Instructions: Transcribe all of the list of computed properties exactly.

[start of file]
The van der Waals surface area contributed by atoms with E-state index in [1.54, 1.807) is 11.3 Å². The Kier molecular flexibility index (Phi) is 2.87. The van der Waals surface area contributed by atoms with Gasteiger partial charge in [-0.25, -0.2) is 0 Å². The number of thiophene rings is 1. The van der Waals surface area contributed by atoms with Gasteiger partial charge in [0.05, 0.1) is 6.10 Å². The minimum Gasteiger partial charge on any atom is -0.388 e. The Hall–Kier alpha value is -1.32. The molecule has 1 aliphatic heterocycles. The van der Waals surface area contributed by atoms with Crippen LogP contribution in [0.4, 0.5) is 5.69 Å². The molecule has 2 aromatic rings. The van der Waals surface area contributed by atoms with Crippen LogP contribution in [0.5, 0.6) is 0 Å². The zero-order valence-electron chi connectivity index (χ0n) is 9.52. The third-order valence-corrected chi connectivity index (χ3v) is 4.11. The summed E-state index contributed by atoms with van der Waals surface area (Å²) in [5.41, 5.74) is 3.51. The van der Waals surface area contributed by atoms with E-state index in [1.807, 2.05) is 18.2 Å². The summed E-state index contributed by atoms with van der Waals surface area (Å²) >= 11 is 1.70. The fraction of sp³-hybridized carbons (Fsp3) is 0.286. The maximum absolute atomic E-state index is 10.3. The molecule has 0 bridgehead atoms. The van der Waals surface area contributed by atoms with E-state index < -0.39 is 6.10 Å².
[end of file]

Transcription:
The van der Waals surface area contributed by atoms with E-state index in [1.54, 1.807) is 11.3 Å². The Kier molecular flexibility index (Phi) is 2.87. The van der Waals surface area contributed by atoms with Gasteiger partial charge in [-0.25, -0.2) is 0 Å². The number of thiophene rings is 1. The van der Waals surface area contributed by atoms with Gasteiger partial charge in [0.05, 0.1) is 6.10 Å². The minimum Gasteiger partial charge on any atom is -0.388 e. The Hall–Kier alpha value is -1.32. The molecule has 1 aliphatic heterocycles. The van der Waals surface area contributed by atoms with Crippen LogP contribution in [0.4, 0.5) is 5.69 Å². The molecule has 2 aromatic rings. The van der Waals surface area contributed by atoms with Crippen LogP contribution in [0.5, 0.6) is 0 Å². The zero-order valence-electron chi connectivity index (χ0n) is 9.52. The third-order valence-corrected chi connectivity index (χ3v) is 4.11. The summed E-state index contributed by atoms with van der Waals surface area (Å²) in [5.41, 5.74) is 3.51. The van der Waals surface area contributed by atoms with E-state index in [1.807, 2.05) is 18.2 Å². The summed E-state index contributed by atoms with van der Waals surface area (Å²) >= 11 is 1.70. The fraction of sp³-hybridized carbons (Fsp3) is 0.286. The maximum absolute atomic E-state index is 10.3. The molecule has 0 bridgehead atoms. The van der Waals surface area contributed by atoms with E-state index < -0.39 is 6.10 Å².